Patrick Stafford: [00:49:59] It’s a great point. Always look at the output. Don’t be amazed by the capability of the technology, and don’t get distracted by the fact that it can do something. Assess the material conditions. What is it actually giving you?
Chelsea Larsson: [00:50:14] Do look into the responsible AI guidelines that are across Microsoft. Anthropic is a really good company to look at its constitutional AI. This has narrow AI, like what we talked about is one thing, but general AI has the capability of completely changing our entire reality. So if you want to be involved in making that future reality safer, more inclusive, more ethical, and more welcoming, now is the time to get involved. So I would encourage anyone who cares about that to see where they can start plugging in now, and we’re going to really need you in the future.
Patrick Stafford: [00:50:58] Speaking of plugs, Chelsea, would you like to plug something?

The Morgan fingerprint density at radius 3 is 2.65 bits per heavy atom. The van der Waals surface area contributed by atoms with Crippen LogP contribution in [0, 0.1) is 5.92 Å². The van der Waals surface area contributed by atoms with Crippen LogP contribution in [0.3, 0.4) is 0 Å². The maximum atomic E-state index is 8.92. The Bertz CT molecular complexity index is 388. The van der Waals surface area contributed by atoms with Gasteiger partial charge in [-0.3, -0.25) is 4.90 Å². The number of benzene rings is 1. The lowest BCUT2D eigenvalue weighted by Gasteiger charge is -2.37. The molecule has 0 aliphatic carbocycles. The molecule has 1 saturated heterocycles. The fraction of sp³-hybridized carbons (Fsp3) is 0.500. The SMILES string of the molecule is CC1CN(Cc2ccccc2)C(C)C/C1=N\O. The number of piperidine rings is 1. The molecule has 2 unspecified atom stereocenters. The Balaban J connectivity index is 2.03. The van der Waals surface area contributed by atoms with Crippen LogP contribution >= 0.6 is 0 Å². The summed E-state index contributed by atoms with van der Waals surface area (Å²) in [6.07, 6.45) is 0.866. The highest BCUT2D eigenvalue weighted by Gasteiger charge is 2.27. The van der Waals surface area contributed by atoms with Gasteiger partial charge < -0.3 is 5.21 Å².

Chelsea Larsson: [00:51:03] Would I? I’ll say I would like to plug smallishbook.substack.com. Smallish Book is a newsletter on writing and design that I write with my friend V. Sri and we are turning it into a book, but please like and subscribe. And then I’ll also say a couple of folks on LinkedIn to follow. If you’re interested in OpenAI, if you’re interested in AI in general, Soribel F. She writes about ethical AI. Ovetta Sampson is a design executive at Google working with ML and AI. She’s a wonderful person to follow. And then. Dr. Timnit Gebru, a founder of the distributed AI Research Institute. These are all important people I would follow if you’re interested in this work.